In light of new evidence that 2015 will likely be the hottest year ever recorded, Muslim, Hindu, Christian, Jewish, Buddhist and other religious leaders joined together at the Parliament of World Religions pledging faith-based action to combat climate change. The event took place in Salt Lake City, and brought together over 8,000 people from scores of faiths and nations.
The Parliament was partially focused on climate change, and many speakers emphasized how the integrity of God's creation is at risk. Creation is crying out to its Creator: what has happened to the human being?
A highlight was the panel session 'Climate Change and You,' in which religious leaders from many faith traditions spoke. It was organized and led by the Global Interfaith WASH alliance. H.H. Swami Chidanand Saraswati, President of Parmarth Niketan, one of India's largest and most renowned interfaith spiritual institutions, talked about a fast-paced society of speed, with greed upstaging need, and encouraged people to connect to their spiritual source. He spoke of a global shortage of consciousness which is driving environmental degradation and contributing to an excess of energy use and greenhouse gas emissions.
Rev. Michael Bernard Beckwith, minister and founder of the Agape International Spiritual Center, and panel-organizer Sadhvi Bagawati Saraswati both emphasized the importance of reducing one's meat consumption as an act of conscious consumption that will benefit animals and the earth.
Sadhvi Bhagawati Saraswati, Secretary General of the Global Interfaith WASH Alliance, said "Most of us look only toward our governments to preserve our planet, to solve the climate change crisis. We sign petitions and go on marches. But there is much more we can do. Everything we eat, everything we buy and everything we wear has a direct impact on our Earth and all our brothers and sisters across the planet."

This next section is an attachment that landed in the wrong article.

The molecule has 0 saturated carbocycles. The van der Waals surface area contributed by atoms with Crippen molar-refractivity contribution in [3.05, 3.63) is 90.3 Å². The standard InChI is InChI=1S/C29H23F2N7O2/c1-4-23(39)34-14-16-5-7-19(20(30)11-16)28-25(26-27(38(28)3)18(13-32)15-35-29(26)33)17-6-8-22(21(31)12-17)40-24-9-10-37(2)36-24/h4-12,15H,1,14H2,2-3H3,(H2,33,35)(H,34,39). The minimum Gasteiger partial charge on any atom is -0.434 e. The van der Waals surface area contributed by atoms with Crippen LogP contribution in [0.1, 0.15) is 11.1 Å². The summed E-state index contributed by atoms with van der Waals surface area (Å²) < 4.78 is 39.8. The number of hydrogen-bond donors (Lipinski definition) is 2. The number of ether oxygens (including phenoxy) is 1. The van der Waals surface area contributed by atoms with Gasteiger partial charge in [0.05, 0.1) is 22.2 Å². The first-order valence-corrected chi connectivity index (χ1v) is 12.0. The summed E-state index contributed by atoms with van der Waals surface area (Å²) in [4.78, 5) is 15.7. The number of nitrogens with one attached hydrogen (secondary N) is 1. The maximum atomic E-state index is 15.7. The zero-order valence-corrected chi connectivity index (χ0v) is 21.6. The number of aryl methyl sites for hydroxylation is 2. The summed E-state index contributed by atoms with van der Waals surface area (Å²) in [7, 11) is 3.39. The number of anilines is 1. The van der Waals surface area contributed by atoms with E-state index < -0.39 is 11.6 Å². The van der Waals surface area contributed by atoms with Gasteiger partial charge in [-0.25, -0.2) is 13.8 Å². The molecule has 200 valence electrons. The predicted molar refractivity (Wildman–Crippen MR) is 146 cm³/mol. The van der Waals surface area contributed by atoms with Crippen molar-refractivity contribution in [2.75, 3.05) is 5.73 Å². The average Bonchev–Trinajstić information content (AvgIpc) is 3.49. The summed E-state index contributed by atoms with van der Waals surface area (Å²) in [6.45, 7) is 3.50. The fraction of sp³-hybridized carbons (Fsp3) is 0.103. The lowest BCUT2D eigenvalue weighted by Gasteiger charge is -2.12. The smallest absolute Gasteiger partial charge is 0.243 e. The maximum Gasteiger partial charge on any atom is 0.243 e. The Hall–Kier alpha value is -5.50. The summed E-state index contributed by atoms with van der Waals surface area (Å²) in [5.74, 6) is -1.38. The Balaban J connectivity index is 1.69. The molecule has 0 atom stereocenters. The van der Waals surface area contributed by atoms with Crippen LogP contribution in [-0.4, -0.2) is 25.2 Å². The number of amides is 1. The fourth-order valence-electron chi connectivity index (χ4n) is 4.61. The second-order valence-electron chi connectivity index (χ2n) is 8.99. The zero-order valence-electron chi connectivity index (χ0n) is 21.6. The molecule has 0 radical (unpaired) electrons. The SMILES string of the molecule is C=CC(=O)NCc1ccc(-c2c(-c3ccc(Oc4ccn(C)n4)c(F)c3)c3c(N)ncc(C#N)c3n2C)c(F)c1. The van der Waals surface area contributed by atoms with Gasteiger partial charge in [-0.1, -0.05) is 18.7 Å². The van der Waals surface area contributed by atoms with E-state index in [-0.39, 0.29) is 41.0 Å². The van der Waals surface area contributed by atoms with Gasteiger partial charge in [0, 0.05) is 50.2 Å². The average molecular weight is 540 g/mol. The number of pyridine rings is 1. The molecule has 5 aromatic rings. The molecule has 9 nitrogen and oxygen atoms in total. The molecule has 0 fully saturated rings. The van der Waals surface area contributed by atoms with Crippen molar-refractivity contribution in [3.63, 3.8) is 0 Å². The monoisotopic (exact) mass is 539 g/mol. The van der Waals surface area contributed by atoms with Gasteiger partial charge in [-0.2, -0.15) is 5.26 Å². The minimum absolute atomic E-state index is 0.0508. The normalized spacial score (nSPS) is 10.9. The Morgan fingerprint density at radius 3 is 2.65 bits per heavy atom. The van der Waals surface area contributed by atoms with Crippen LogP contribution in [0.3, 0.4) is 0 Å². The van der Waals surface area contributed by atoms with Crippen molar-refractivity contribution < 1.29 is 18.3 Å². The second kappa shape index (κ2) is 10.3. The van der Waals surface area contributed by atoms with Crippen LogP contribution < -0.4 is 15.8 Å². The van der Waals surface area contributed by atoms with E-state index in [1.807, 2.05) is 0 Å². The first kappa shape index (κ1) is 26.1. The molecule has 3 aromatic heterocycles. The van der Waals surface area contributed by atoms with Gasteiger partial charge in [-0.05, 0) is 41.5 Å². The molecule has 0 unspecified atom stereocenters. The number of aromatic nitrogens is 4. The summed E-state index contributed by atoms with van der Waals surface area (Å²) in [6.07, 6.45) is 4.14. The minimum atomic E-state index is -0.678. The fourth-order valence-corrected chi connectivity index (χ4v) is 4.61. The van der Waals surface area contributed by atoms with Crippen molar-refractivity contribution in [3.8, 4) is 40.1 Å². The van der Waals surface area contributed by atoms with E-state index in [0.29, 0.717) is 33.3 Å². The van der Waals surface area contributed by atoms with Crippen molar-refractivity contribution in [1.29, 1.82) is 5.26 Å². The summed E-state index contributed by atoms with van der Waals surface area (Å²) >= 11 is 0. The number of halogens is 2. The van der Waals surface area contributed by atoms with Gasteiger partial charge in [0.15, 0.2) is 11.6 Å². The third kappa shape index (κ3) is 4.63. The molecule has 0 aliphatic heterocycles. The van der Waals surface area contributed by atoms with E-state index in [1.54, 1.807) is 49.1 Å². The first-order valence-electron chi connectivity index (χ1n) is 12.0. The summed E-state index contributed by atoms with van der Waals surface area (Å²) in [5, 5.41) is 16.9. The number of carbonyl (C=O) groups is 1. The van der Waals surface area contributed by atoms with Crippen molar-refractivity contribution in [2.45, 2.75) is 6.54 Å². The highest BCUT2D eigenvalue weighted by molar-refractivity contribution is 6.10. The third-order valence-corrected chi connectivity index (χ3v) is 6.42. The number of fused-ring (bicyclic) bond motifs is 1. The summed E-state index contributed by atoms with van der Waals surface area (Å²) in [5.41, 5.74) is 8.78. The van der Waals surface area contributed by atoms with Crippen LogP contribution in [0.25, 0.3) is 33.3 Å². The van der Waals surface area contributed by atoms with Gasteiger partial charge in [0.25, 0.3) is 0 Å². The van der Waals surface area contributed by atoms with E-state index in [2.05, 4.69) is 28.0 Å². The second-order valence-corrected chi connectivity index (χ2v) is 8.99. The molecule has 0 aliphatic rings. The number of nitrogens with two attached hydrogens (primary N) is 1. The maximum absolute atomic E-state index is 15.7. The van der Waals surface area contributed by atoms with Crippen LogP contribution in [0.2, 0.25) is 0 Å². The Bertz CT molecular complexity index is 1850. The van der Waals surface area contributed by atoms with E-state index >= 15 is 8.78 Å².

As the director of an interfaith organization, I was also privileged to speak on this panel, and spoke about how faith teachings can inform specific consumption choices that people make.
In some ways, Salt Lake City was a fitting frame for the interfaith conversations on climate change. The city is surrounded by mountains and lakes, and many residents enjoy the surrounding nature through outdoor recreation. The event began with an invocation by Native American chiefs, who mentioned how the location of the conference center was an ancient gathering place of the Shoshone, Ute, and Paiute peoples. Last winter, only two major snowstorms took place here, part of a climate change-induced trend of a drier West.
Salt Lake City is also an example of many of the issues that have created the climate crisis in the first place. Among them is urban sprawl. The city is part of the 120-mile long stretch of nearly contiguous urban and suburban settlement that includes ten counties, with a total population of about 2.5 million people. While the city built a light rail for the 2002 Olympics, personal automobile use is the norm. Many names in Utah invoke Zion, so Salt Lake City is also evocative of the Palestinian-Israeli urban belt that now stretches from Bethlehem to Jerusalem to Ramallah, and includes close to 1.5 million people.
Speakers at the Parliament of World Religions mentioned how with the climate crisis, suddenly we need religion as never before. Faith leaders and clergy can provide moral instruction in long-term thinking, moderation, and conscious consumption, and help address some of the roots of our ecological challenges. 2015 will likely be the hottest year on record, and also the year of the greatest faith-based ecological activism the world has ever seen.
Photo credits: Global Interfaith WASH Alliance